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Television: Mr Marr unmarred

by
16 January 2008

by Gillean Craig

OF ALL THE excuses I have heard for missing one’s turn to read the Old Testament lesson, “having to appear on The Andrew Marr Show” (BBC1, Sunday) is pretty unassailable. But just to check that Mr Cameron — or Dave, as we know him — had not simply funked out of his responsibilities to the rest of the congregation, I thought I had better record and watch the programme, just to be sure.

My verdict is that, for a start, it is a huge improvement on David Frost’s effort. Yes, it is clearly set out as a star vehicle, opening with footage of Mr Marr driving his car through the streets of London, and checking a few minor details with the studio staff. Yet this is all done good-naturedly, even ironically, setting the informal tone of the whole programme. No self-importance here — Mr Marr is enjoying himself, and seems eager to ensure that his guests do, too.

If, like me, you have something else to do on a Sunday morning and have never watched it, you will need to be told that it is an hour-long magazine programme with news, weather forecast, and studio guests discussing the day’s papers. There are three extended interviews, which are more like discussions.

If there is a fault, it is cosiness: there is a sense of politico-journalist insiders allowing us to eavesdrop on their informed conversation. But I reckon that, overall, it struck a pretty perfect balance: the newspaper analysis lightweight; the discussion about Kenya, Zimbabwe, and Pakistan with Lord Malloch-Brown appropriately sombre; the piece with Simon Callow far more than a nod to culture; the centrepiece interview with Mr Cameron (he was indeed there) serious and just a little probing.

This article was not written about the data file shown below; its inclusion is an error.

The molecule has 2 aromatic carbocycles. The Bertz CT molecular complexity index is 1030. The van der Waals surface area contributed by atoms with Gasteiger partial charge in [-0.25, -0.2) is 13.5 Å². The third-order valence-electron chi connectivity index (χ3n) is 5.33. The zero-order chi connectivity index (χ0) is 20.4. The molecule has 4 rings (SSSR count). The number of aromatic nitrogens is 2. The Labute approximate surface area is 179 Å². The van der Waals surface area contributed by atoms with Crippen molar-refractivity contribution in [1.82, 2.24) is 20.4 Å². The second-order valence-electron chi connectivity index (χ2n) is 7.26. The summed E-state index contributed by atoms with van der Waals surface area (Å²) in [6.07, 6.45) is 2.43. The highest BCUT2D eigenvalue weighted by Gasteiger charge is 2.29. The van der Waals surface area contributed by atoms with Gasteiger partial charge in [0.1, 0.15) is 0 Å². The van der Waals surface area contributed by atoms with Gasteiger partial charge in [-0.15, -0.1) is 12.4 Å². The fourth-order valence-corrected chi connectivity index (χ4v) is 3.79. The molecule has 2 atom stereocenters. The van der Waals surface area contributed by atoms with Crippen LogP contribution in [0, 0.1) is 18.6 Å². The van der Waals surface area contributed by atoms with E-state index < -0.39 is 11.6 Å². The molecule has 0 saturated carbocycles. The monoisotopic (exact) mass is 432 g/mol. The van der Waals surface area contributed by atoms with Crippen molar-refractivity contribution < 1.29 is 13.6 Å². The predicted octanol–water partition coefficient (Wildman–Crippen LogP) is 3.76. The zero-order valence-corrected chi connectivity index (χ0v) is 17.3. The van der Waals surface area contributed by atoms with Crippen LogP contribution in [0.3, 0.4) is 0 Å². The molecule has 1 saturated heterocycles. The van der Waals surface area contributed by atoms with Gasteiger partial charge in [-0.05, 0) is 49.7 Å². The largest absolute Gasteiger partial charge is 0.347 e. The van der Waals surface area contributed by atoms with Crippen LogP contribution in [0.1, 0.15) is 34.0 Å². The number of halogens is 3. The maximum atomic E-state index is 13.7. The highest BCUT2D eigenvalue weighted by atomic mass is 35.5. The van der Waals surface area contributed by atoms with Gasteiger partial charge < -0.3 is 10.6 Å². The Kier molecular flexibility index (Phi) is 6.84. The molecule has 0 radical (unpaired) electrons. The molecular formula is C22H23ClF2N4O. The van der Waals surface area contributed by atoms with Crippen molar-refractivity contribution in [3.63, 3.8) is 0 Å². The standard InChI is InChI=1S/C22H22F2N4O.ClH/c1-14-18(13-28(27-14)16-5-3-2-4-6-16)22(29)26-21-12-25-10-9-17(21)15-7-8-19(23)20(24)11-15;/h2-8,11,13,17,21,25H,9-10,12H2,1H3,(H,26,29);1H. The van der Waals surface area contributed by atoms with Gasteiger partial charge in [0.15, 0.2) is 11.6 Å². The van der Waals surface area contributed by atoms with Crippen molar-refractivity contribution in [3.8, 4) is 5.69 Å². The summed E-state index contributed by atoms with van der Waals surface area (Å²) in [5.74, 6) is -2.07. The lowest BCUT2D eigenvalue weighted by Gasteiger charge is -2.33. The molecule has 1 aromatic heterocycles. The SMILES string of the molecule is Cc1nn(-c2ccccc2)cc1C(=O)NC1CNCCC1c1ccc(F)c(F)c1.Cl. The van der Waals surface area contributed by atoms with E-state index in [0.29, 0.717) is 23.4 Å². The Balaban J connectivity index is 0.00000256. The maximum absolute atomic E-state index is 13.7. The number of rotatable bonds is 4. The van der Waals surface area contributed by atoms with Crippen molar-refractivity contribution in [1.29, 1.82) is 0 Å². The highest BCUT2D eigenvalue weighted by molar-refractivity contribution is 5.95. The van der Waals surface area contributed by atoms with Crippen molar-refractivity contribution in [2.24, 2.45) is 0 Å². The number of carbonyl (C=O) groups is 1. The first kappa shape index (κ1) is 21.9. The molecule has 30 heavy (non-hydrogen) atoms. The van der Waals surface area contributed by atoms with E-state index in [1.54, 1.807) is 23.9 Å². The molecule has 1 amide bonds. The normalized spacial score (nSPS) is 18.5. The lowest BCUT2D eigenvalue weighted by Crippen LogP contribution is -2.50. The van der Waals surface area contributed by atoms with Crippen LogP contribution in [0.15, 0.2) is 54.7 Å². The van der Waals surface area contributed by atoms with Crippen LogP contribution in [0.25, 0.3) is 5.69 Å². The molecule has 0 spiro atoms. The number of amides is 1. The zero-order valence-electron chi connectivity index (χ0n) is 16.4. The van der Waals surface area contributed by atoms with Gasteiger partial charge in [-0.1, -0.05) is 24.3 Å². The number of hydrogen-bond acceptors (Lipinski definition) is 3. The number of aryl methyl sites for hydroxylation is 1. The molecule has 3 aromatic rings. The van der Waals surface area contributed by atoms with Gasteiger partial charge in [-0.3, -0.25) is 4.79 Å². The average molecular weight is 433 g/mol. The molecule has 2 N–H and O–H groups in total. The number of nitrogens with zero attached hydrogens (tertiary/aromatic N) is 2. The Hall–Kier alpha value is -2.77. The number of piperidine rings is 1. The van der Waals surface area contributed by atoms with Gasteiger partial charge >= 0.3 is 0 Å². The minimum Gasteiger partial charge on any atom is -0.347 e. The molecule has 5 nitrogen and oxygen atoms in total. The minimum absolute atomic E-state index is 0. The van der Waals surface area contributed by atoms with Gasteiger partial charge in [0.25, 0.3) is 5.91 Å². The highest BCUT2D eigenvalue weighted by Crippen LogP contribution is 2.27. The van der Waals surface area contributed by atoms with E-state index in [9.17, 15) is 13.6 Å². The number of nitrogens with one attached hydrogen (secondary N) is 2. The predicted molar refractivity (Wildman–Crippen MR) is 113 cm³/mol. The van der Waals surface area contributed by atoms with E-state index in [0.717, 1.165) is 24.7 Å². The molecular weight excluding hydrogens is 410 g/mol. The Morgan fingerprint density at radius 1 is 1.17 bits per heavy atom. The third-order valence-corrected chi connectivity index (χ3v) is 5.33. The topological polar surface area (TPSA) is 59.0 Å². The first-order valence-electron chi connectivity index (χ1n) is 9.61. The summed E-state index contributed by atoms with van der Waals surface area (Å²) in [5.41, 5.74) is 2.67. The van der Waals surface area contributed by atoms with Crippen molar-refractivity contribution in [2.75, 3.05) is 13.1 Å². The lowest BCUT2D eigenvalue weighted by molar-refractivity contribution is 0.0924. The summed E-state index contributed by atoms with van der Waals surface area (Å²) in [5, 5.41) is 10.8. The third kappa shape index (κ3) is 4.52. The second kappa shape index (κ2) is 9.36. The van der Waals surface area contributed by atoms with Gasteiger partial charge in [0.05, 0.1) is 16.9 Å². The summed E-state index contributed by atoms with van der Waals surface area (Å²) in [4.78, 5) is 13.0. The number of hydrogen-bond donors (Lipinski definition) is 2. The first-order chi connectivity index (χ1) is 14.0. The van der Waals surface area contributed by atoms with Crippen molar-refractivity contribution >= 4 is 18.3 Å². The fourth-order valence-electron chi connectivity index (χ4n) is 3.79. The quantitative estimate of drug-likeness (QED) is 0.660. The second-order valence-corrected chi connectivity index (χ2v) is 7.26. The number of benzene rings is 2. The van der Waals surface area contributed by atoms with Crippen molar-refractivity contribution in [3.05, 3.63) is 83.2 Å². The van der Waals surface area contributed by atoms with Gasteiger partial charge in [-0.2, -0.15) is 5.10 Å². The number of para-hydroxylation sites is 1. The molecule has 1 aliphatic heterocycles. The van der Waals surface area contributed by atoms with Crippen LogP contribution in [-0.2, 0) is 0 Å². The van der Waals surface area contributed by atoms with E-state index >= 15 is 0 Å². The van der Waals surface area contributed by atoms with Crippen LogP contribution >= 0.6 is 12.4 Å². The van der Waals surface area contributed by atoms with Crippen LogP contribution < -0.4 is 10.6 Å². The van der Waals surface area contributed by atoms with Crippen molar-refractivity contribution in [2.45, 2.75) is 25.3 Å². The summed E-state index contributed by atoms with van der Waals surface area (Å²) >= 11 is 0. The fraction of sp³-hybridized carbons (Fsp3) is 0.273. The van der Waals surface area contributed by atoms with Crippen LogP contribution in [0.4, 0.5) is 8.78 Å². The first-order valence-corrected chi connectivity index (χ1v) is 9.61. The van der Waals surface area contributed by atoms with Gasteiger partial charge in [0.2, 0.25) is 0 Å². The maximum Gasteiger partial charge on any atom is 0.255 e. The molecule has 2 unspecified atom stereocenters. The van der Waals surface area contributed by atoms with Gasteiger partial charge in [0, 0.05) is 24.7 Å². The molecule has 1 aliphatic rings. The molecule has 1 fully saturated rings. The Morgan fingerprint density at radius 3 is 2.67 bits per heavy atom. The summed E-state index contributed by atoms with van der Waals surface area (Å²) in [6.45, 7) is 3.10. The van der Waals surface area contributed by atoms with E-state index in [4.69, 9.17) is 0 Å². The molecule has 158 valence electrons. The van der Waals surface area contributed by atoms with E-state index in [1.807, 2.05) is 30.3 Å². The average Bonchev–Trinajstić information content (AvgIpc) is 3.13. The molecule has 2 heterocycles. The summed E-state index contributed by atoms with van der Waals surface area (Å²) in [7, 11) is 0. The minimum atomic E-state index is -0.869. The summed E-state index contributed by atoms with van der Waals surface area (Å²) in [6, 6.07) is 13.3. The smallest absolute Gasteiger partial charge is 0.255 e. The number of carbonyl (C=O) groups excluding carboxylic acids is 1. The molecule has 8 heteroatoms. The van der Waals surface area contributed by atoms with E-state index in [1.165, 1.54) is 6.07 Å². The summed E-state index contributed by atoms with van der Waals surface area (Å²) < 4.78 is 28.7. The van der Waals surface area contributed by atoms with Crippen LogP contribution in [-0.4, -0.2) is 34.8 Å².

For those who cannot be bothered to go to church, and thus encounter directly the life-and-death issues that really matter, this seems to be an admirable way of giving a Sunday-morning flavour to the events of the day. And the Old Testament lesson? The Conservative MP Michael Gove read it instead. The future of my Labour Party membership appears more and more in jeopardy.

BBC1 advertises its new series on Thursday evening as a modern update of Fairy Tales. As updating fairy tales is precisely what our critics castigate us for doing each Sunday, we should have some fellow-feeling for those who created this series. We ought to take this attempt seriously, and see whether it can teach us any new tricks.

The first episode (Thursday of last week) retold the Rapunzel narrative in terms of championship tennis — or, rather, used elements of that story to weave a hilarious riff on the theme of the prince character, a Balkan tennis player so incompetent and unmanly that the only way he could achieve success, and win the heart of Rapunzel (a very long-haired international star), was by pretending to be a woman and cleaning up the distaff tournaments.

It had cod-Balkan accents and every conceivable gender stereotype — and was extremely funny. Farce played with this level of commitment is a rare delight, highlighting how mediocre is the standard of most TV comedy. Laughter is of God, surely, and not of t’other fellow. Let us see if the rest of the series comes anywhere near this standard.

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